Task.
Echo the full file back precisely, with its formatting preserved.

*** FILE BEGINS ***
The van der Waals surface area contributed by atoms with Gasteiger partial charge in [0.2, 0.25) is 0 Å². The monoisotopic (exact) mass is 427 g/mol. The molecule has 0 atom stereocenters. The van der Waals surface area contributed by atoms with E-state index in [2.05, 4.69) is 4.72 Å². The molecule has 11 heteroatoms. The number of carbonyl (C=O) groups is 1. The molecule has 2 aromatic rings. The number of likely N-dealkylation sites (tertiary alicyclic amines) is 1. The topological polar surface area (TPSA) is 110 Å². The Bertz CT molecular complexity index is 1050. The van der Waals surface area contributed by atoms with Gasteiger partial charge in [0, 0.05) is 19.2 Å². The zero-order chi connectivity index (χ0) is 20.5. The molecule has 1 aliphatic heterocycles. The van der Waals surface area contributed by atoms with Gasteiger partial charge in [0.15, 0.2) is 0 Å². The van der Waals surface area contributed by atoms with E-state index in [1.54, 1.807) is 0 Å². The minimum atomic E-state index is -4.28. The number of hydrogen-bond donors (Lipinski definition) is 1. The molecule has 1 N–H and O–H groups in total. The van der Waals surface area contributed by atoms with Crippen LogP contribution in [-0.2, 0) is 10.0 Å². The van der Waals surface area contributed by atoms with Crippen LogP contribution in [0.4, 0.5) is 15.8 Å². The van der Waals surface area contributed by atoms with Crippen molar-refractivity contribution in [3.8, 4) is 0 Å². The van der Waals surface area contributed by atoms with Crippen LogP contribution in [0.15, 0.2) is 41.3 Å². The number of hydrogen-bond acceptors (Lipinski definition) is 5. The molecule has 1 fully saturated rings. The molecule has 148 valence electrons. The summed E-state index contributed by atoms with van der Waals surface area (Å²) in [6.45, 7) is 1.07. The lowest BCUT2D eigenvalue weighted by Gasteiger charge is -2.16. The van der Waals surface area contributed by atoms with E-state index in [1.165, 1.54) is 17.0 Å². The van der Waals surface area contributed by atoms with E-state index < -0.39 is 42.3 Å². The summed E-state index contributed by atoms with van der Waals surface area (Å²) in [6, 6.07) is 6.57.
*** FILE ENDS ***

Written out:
The van der Waals surface area contributed by atoms with Gasteiger partial charge in [0.2, 0.25) is 0 Å². The monoisotopic (exact) mass is 427 g/mol. The molecule has 0 atom stereocenters. The van der Waals surface area contributed by atoms with E-state index in [2.05, 4.69) is 4.72 Å². The molecule has 11 heteroatoms. The number of carbonyl (C=O) groups is 1. The molecule has 2 aromatic rings. The number of likely N-dealkylation sites (tertiary alicyclic amines) is 1. The topological polar surface area (TPSA) is 110 Å². The Bertz CT molecular complexity index is 1050. The van der Waals surface area contributed by atoms with Gasteiger partial charge in [0, 0.05) is 19.2 Å². The zero-order chi connectivity index (χ0) is 20.5. The molecule has 1 aliphatic heterocycles. The van der Waals surface area contributed by atoms with Gasteiger partial charge in [0.15, 0.2) is 0 Å². The van der Waals surface area contributed by atoms with E-state index in [1.54, 1.807) is 0 Å². The minimum atomic E-state index is -4.28. The number of hydrogen-bond donors (Lipinski definition) is 1. The molecule has 1 N–H and O–H groups in total. The van der Waals surface area contributed by atoms with Crippen LogP contribution in [-0.2, 0) is 10.0 Å². The van der Waals surface area contributed by atoms with Crippen LogP contribution in [0.4, 0.5) is 15.8 Å². The van der Waals surface area contributed by atoms with Crippen molar-refractivity contribution in [3.8, 4) is 0 Å². The van der Waals surface area contributed by atoms with Crippen LogP contribution in [0.15, 0.2) is 41.3 Å². The number of hydrogen-bond acceptors (Lipinski definition) is 5. The molecule has 1 fully saturated rings. The molecule has 148 valence electrons. The summed E-state index contributed by atoms with van der Waals surface area (Å²) in [6.45, 7) is 1.07. The lowest BCUT2D eigenvalue weighted by Gasteiger charge is -2.16. The van der Waals surface area contributed by atoms with E-state index in [1.165, 1.54) is 17.0 Å². The van der Waals surface area contributed by atoms with E-state index < -0.39 is 42.3 Å². The summed E-state index contributed by atoms with van der Waals surface area (Å²) in [6, 6.07) is 6.57.